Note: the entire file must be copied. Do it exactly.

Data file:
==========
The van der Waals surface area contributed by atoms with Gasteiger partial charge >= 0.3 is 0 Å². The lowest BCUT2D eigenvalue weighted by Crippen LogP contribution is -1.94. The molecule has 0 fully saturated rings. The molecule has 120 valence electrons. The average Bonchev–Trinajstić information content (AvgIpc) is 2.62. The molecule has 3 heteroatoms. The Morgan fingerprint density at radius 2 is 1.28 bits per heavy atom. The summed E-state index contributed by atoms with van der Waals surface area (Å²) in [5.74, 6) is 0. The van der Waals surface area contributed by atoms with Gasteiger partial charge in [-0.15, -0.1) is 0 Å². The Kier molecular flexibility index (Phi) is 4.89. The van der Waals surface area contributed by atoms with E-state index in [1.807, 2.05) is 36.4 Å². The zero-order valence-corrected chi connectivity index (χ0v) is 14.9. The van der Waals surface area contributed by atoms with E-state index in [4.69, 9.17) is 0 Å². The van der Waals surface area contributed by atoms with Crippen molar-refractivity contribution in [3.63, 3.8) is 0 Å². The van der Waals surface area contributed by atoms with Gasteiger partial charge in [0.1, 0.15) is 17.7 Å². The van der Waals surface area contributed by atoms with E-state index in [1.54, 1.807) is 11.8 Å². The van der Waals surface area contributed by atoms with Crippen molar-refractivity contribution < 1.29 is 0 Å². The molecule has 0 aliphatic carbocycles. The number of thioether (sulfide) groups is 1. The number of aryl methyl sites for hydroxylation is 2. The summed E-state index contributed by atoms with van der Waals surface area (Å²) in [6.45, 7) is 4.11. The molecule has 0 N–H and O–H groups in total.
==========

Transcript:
The van der Waals surface area contributed by atoms with Gasteiger partial charge >= 0.3 is 0 Å². The lowest BCUT2D eigenvalue weighted by Crippen LogP contribution is -1.94. The molecule has 0 fully saturated rings. The molecule has 120 valence electrons. The average Bonchev–Trinajstić information content (AvgIpc) is 2.62. The molecule has 3 heteroatoms. The Morgan fingerprint density at radius 2 is 1.28 bits per heavy atom. The summed E-state index contributed by atoms with van der Waals surface area (Å²) in [5.74, 6) is 0. The van der Waals surface area contributed by atoms with Gasteiger partial charge in [-0.15, -0.1) is 0 Å². The Kier molecular flexibility index (Phi) is 4.89. The van der Waals surface area contributed by atoms with E-state index in [1.807, 2.05) is 36.4 Å². The zero-order valence-corrected chi connectivity index (χ0v) is 14.9. The van der Waals surface area contributed by atoms with E-state index in [4.69, 9.17) is 0 Å². The van der Waals surface area contributed by atoms with Crippen molar-refractivity contribution in [3.63, 3.8) is 0 Å². The van der Waals surface area contributed by atoms with Gasteiger partial charge in [0.1, 0.15) is 17.7 Å². The van der Waals surface area contributed by atoms with E-state index in [1.54, 1.807) is 11.8 Å². The van der Waals surface area contributed by atoms with Crippen molar-refractivity contribution < 1.29 is 0 Å². The molecule has 0 aliphatic carbocycles. The number of thioether (sulfide) groups is 1. The number of aryl methyl sites for hydroxylation is 2. The summed E-state index contributed by atoms with van der Waals surface area (Å²) in [6.45, 7) is 4.11. The molecule has 0 N–H and O–H groups in total.